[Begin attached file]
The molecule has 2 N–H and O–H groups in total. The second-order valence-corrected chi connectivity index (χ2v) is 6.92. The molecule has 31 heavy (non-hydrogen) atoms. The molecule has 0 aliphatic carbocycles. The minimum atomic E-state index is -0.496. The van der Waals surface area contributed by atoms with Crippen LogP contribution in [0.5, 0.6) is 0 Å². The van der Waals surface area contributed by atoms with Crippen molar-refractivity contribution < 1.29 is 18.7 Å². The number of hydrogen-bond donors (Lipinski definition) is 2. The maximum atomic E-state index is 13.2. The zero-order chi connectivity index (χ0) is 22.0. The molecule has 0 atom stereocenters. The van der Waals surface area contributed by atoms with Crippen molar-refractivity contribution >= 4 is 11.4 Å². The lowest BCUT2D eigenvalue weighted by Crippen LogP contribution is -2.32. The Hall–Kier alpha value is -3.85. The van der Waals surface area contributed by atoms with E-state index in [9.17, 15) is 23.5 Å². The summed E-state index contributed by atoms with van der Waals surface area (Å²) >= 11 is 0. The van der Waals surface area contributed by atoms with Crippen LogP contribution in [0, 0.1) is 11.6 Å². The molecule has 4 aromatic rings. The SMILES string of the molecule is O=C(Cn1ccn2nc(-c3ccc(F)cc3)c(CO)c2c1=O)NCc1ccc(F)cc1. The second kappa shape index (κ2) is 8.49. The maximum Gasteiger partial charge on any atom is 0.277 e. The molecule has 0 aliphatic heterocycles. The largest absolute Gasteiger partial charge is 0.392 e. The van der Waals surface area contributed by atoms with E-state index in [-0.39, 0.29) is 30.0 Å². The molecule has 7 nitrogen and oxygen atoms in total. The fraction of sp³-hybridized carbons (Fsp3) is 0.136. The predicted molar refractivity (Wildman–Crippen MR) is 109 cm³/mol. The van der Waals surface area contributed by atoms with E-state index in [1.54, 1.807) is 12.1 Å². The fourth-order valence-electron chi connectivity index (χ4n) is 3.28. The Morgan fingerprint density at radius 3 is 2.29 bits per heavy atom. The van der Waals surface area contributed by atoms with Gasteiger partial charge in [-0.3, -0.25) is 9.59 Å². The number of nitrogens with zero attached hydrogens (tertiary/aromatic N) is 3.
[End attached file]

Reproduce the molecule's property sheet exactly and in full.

The molecule has 2 N–H and O–H groups in total. The second-order valence-corrected chi connectivity index (χ2v) is 6.92. The molecule has 31 heavy (non-hydrogen) atoms. The molecule has 0 aliphatic carbocycles. The minimum atomic E-state index is -0.496. The van der Waals surface area contributed by atoms with Crippen LogP contribution in [0.5, 0.6) is 0 Å². The van der Waals surface area contributed by atoms with Crippen molar-refractivity contribution < 1.29 is 18.7 Å². The number of hydrogen-bond donors (Lipinski definition) is 2. The maximum atomic E-state index is 13.2. The zero-order chi connectivity index (χ0) is 22.0. The molecule has 0 atom stereocenters. The van der Waals surface area contributed by atoms with Crippen molar-refractivity contribution >= 4 is 11.4 Å². The lowest BCUT2D eigenvalue weighted by Crippen LogP contribution is -2.32. The Hall–Kier alpha value is -3.85. The van der Waals surface area contributed by atoms with E-state index in [9.17, 15) is 23.5 Å². The summed E-state index contributed by atoms with van der Waals surface area (Å²) >= 11 is 0. The van der Waals surface area contributed by atoms with Crippen LogP contribution in [0, 0.1) is 11.6 Å². The molecule has 4 aromatic rings. The SMILES string of the molecule is O=C(Cn1ccn2nc(-c3ccc(F)cc3)c(CO)c2c1=O)NCc1ccc(F)cc1. The second kappa shape index (κ2) is 8.49. The maximum Gasteiger partial charge on any atom is 0.277 e. The molecule has 0 aliphatic heterocycles. The largest absolute Gasteiger partial charge is 0.392 e. The van der Waals surface area contributed by atoms with E-state index in [-0.39, 0.29) is 30.0 Å². The molecule has 7 nitrogen and oxygen atoms in total. The fraction of sp³-hybridized carbons (Fsp3) is 0.136. The predicted molar refractivity (Wildman–Crippen MR) is 109 cm³/mol. The van der Waals surface area contributed by atoms with E-state index in [1.54, 1.807) is 12.1 Å². The fourth-order valence-electron chi connectivity index (χ4n) is 3.28. The Morgan fingerprint density at radius 3 is 2.29 bits per heavy atom. The van der Waals surface area contributed by atoms with Gasteiger partial charge in [-0.3, -0.25) is 9.59 Å². The number of nitrogens with zero attached hydrogens (tertiary/aromatic N) is 3.